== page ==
Digital Transformation Challenges and Opportunities for West African River Basin Development Organisations - First Virtual Think Tank Roundtable

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Online roundtable
14h00-16h30 (Dakar)
16h00-18h30 (Geneva)

Impact

Presentations

Christophe Bösch, Strategic Advisor to the Geneva Water Hub

Paul HAENER – OiEau/INBO

Dr D. Berod, WMO Secretariat

Dr. Tobias Siegfried, hydrosolutions

This virtual think tank roundtable was co-organised by the Geneva Water Hub and the Pôle eau de Dakar (Dakar Water Hub) under the aegis of the Global Observatory for Water and Peace under development, and in close conceptual collaboration with OMVG, the Gambia River Basin Development Organisation (RBDO). It brought together around 70 participants in West Africa and around the globe. Key partners included West African RBDOs, the World Meteorological Organisation (WMO), the International Office for Water (IOW), the International Network of River Basin Organisations (INBO), Hydrosolutions (a spin off of the Swiss Federal Institute of Technology in Zurich), the Swiss Agency for Development and Cooperation (SDC), UNCDF and the University of Geneva.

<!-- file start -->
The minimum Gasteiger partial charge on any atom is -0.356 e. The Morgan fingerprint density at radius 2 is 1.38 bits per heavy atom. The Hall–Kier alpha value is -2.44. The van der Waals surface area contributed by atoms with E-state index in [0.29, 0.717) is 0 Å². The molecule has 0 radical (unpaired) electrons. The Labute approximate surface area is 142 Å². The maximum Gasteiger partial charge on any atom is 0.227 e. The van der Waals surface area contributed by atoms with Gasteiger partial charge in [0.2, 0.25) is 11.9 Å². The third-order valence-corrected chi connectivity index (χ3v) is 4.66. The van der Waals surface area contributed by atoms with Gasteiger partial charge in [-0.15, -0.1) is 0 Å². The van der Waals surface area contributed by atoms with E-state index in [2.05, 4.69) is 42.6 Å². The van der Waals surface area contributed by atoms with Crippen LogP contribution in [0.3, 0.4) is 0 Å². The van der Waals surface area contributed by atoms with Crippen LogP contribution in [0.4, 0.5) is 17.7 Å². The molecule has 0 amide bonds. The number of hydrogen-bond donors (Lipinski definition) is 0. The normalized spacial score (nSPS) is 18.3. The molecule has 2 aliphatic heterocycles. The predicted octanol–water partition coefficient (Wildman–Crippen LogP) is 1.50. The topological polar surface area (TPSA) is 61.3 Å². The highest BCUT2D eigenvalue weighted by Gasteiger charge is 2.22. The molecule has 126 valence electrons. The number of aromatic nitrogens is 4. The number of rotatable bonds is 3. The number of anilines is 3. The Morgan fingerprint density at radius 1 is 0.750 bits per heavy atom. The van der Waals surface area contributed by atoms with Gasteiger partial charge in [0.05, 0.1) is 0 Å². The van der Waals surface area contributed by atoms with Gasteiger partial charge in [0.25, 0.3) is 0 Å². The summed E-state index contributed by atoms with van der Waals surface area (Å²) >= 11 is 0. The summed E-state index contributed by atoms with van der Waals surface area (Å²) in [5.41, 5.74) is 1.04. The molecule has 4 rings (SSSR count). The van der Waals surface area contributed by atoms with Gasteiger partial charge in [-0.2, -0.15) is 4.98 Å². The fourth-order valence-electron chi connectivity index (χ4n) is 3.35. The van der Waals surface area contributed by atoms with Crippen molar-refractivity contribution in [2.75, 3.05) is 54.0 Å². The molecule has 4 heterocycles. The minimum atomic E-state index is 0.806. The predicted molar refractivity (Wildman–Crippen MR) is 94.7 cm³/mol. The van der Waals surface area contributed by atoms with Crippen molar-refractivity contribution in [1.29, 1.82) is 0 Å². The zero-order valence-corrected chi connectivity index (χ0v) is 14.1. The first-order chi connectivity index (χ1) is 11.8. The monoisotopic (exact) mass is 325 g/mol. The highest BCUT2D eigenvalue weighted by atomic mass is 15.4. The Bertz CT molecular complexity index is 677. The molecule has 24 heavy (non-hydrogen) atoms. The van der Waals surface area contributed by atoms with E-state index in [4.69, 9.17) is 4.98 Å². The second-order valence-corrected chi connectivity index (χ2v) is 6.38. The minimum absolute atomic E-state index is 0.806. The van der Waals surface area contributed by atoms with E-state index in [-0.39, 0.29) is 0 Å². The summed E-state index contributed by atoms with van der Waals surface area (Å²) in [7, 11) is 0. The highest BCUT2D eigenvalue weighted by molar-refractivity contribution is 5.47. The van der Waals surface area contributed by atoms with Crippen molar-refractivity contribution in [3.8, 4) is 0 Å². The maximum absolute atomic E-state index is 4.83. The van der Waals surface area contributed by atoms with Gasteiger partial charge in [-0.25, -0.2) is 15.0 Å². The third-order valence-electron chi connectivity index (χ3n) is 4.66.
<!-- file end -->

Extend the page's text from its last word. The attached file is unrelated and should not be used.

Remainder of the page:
It was the first of a series of virtual, forward-looking roundtables to discuss the opportunities and risks of 21st century megatrends such as digitalisation to boost the power of river basin organisations as intersectoral and transboundary connectors and catalysts for prosperity and peace, in the context of the covid-19 response and recovery. Outcomes will include a strategic foresight document enriched by the insights from the series of virtual roundtables, as well as related, high impact activities such as the potential design of an integrated dashboard for a RBDO. 

Indeed, the world needs to rethink its global approach to water – as a matter of survival, as the Global High-Level Panel on Water and Peace underlined. In a water sector highly underlvalued and fragmented all at levels, digitalisation can help integrate organisational siloes and promote a systems approach which recognizes the interconnectedness of water across sectors, between political entities, and across the urban-rural divide. Digitalisation can thus foster the emergence of improved or new models of water governance to more effectively manage 21st century mega-risks and prevent systemic crises, making water an instrument of peace. However, while the pandemic is accelerating digital transformation, its growing opportunities are paralleled by stark abuses and unintended consequences. As the UN Secretary General's High-Level Panel on Digital Cooperation recently underlined, there is an urgent need for improved digital cooperation to help achieve the SDGs.

The concept note is available below.